At first, medical professionals saw doulas as activist interlopers. But in 1992, a group of doctors and maternal health experts launched the nonprofit now called DONA International. DONA’s stated vision was and is “a doula for every woman who wants one,” but it also aimed to professionalize the industry with trainings and a code of conduct for doulas.
Doulas who train through DONA meet with pregnant women to create a birth plan, regardless of whether the client wants an “all-natural” delivery or a speedy epidural. During labor, the doula acts as a negotiator, helping to make sure the plan is followed without stepping on the medical team’s toes if complications arise. They check in after the birth to make sure everything’s going okay (there are also postpartum doulas who focus solely on post-birth care).
Thanks in part to our on-demand economy, doulas are now more popular than ever. But although 2016 may have been “the year of the doula,” it’s also a time of crisis for the unregulated industry. There are conflicts between those who believe doulas should support their clients autonomously, and those who want doulas to collaborate with the medical system. There are doulas who want to be subsidized by Medicaid defending their reputations against “renegade outlaw” doulas who oversee illegal home births. There’s tension between self-declared radical doulas who serve marginalized communities and trendy “celebrity doulas” who cater to the “wellness”-obsessed elite. (“You know what a doula is? A white hippie witch that blows quinoa into your pussy,” comedian Ali Wong recently quipped on her Netflix special.)
There is one thing most doulas do have in common: They don’t make much money.
A doula lucky enough to sign three labor contracts a month at $800 each — the average national fee for an experienced, certified labor doula, according to one analysis — won’t even net $30,000 a year, without accounting for expenses like training fees, advertising, and child care.
“I care more about many of these women than any other fucking person on the planet.”
Yet most doula certification organizations shrug off the business side. Melissa Harley, DONA’s PR director, said one survey found only half the doulas who train with them plan on being full-time professionals, which is why they have some “business-themed offerings” but don’t focus on finances. “We believe that doulas can be empowered to make their decisions for their own individual practices,” she said.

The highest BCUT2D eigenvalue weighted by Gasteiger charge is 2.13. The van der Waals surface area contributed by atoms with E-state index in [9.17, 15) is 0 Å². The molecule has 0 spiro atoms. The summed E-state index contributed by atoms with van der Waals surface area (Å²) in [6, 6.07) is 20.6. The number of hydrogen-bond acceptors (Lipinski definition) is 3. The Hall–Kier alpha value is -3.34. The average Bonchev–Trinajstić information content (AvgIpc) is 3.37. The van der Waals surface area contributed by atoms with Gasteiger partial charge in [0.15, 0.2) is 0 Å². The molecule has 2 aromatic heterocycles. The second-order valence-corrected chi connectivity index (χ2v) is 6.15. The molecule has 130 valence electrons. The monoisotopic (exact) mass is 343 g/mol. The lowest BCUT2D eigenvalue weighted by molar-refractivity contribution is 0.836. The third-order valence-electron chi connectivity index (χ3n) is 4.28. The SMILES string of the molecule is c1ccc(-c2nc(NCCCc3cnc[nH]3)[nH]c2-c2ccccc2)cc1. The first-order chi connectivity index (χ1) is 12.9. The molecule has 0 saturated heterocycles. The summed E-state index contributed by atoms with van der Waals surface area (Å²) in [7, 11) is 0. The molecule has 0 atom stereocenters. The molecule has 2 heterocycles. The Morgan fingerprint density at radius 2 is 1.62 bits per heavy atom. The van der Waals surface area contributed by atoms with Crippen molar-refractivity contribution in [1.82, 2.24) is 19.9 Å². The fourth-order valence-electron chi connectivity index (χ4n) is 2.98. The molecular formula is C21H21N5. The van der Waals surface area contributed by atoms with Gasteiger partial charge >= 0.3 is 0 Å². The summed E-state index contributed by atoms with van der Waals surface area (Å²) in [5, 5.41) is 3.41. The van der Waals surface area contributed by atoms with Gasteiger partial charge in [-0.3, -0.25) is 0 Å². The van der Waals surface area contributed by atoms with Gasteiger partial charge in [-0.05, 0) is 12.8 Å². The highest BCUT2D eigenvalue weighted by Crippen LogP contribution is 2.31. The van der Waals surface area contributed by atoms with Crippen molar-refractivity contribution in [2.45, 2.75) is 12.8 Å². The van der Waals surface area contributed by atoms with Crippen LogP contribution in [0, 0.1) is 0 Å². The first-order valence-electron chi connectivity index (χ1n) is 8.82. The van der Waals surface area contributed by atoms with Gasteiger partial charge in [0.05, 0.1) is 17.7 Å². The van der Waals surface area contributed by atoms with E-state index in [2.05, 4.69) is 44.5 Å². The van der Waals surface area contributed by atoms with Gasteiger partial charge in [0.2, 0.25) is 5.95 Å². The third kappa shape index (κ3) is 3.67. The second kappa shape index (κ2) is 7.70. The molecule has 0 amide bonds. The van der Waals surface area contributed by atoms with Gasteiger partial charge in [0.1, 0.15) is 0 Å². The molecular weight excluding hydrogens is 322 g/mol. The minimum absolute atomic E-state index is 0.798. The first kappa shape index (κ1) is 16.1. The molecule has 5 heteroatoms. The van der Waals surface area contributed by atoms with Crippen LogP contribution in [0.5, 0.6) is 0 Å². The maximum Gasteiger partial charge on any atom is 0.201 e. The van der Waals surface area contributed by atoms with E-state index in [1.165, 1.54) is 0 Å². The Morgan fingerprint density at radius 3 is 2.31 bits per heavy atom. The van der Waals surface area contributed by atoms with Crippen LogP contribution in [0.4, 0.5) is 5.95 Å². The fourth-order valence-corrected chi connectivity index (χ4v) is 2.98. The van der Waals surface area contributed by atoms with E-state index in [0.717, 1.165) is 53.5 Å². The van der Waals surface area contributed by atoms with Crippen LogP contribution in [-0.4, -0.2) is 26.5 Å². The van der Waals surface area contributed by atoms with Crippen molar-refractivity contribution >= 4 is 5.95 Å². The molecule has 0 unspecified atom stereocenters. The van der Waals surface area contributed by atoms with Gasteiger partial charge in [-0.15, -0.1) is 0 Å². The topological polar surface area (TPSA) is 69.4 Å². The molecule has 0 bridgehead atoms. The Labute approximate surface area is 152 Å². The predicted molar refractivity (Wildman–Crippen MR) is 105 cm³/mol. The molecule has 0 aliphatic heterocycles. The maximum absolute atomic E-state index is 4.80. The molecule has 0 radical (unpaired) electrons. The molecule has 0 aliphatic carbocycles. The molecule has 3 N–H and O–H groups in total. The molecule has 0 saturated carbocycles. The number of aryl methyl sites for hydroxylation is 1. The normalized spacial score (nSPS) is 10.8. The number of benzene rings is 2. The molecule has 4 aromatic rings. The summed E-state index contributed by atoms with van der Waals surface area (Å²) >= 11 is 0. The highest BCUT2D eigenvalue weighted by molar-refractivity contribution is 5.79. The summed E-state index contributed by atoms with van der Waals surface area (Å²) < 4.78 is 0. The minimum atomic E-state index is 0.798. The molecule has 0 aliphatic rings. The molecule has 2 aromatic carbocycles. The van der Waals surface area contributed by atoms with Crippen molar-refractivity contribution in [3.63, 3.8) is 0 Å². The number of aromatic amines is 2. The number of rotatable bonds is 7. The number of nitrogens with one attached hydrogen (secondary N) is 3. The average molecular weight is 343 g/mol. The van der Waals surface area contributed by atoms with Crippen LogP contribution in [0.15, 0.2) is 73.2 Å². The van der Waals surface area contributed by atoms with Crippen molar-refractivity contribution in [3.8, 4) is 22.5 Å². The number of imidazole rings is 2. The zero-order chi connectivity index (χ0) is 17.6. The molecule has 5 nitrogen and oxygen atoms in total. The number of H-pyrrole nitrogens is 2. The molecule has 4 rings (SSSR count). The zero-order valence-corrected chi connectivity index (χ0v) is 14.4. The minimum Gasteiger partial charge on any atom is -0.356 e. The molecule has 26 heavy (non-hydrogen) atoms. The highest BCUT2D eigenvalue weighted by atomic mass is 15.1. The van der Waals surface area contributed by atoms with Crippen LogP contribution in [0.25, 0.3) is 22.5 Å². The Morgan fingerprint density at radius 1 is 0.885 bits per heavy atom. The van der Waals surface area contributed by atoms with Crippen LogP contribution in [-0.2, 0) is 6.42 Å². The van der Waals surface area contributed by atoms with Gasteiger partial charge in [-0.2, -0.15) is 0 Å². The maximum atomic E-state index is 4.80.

But ProDoulas claim that trainers at DONA and other organizations often dissuade and even shame those who want to make a living.
“When expectation is set that doulas will do free or low-cost births, then people expect to get a doula for free or low cost,” said Catie Mehl, a ProDoula trainer in Ohio. When she loses a client to someone who charges less, “I’m like, I can’t feed my family now today,” Mehl said. “That’s personal.”
Mehl used to be a DONA trainer, but wasn't making enough money to pay the bills, she said. She nearly quit doula-ing completely. Instead, she joined ProDoula.
It’s difficult to find a ProDoula who hasn’t been personally inspired by Patterson.
“She just turned this bright light on me,” said Leanne Palmerston, a ProDoula trainer in Hamilton, Ontario.
Randy Patterson with ProDoula partner Debbie Aglietti
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Patterson “knows exactly how to raise someone up and give them the inspiration to do amazing, huge things,” Palmerston said. “My dreams before were real small, like, I’d like to make enough money that maybe there’s an extra $1,000 in my budget every month, and she was like, ‘Lady, you can go buy yourself a house, a car, create a retirement for yourself, start multiple agencies. You can dream the whole world and hire other people to do the work for you.’ I was like, ‘Holy shit, I didn’t know I could dream that big.’ That’s what Randy gives us.”
Even Patterson’s life story is made-for-TV inspirational. Patterson’s parents were artsy junkies in Monroe, New York, who loved her but left her “a fucked-up kid with no self-esteem.” A high school dropout who was briefly homeless, Patterson claims she had no aspirations beyond being a good wife and mother to her two daughters.
Then, a mother at Patterson’s kids’ school helped her get an assistant job at her local hospital’s birth center. Patterson had no medical experience, but she was a natural who loved helping women in labor feel confident. It was an easy transition to independent doula work. Patterson ran her own business before partnering with Debbie Aglietti to start an agency called Northeast Doulas (Patterson calls Aglietti the “Greenwich, Connecticut” to her “Greenwich Village” because Aglietti prefers tasteful pearls to leopard print.)
The Radiant Project / YouTube / Via youtube.com